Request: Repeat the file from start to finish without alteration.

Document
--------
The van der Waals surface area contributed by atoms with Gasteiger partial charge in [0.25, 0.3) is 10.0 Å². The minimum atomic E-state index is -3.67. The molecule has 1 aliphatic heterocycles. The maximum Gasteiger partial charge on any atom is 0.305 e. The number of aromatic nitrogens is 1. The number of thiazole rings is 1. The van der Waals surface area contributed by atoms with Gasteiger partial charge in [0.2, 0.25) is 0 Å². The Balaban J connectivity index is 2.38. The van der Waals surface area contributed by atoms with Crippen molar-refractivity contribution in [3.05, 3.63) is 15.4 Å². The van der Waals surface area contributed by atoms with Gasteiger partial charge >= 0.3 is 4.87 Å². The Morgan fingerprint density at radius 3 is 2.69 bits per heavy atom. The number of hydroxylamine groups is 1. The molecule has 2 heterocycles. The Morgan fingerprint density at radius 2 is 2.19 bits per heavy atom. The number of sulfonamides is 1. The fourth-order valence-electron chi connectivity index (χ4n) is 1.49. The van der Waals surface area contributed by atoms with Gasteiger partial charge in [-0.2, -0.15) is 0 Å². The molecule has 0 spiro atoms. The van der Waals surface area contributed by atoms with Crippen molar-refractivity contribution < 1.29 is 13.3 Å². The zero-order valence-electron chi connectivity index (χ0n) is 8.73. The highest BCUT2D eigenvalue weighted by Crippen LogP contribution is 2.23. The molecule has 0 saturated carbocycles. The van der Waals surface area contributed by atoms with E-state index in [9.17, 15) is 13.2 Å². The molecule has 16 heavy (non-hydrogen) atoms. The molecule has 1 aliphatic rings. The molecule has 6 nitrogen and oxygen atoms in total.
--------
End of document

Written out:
The van der Waals surface area contributed by atoms with Gasteiger partial charge in [0.25, 0.3) is 10.0 Å². The minimum atomic E-state index is -3.67. The molecule has 1 aliphatic heterocycles. The maximum Gasteiger partial charge on any atom is 0.305 e. The number of aromatic nitrogens is 1. The number of thiazole rings is 1. The van der Waals surface area contributed by atoms with Gasteiger partial charge in [0.2, 0.25) is 0 Å². The Balaban J connectivity index is 2.38. The van der Waals surface area contributed by atoms with Crippen molar-refractivity contribution in [3.05, 3.63) is 15.4 Å². The van der Waals surface area contributed by atoms with Gasteiger partial charge >= 0.3 is 4.87 Å². The Morgan fingerprint density at radius 3 is 2.69 bits per heavy atom. The number of hydroxylamine groups is 1. The molecule has 2 heterocycles. The Morgan fingerprint density at radius 2 is 2.19 bits per heavy atom. The number of sulfonamides is 1. The fourth-order valence-electron chi connectivity index (χ4n) is 1.49. The van der Waals surface area contributed by atoms with Gasteiger partial charge in [-0.2, -0.15) is 0 Å². The molecule has 0 spiro atoms. The van der Waals surface area contributed by atoms with Crippen molar-refractivity contribution < 1.29 is 13.3 Å². The zero-order valence-electron chi connectivity index (χ0n) is 8.73. The highest BCUT2D eigenvalue weighted by Crippen LogP contribution is 2.23. The molecule has 0 saturated carbocycles. The van der Waals surface area contributed by atoms with E-state index in [9.17, 15) is 13.2 Å². The molecule has 16 heavy (non-hydrogen) atoms. The molecule has 1 aliphatic rings. The molecule has 6 nitrogen and oxygen atoms in total.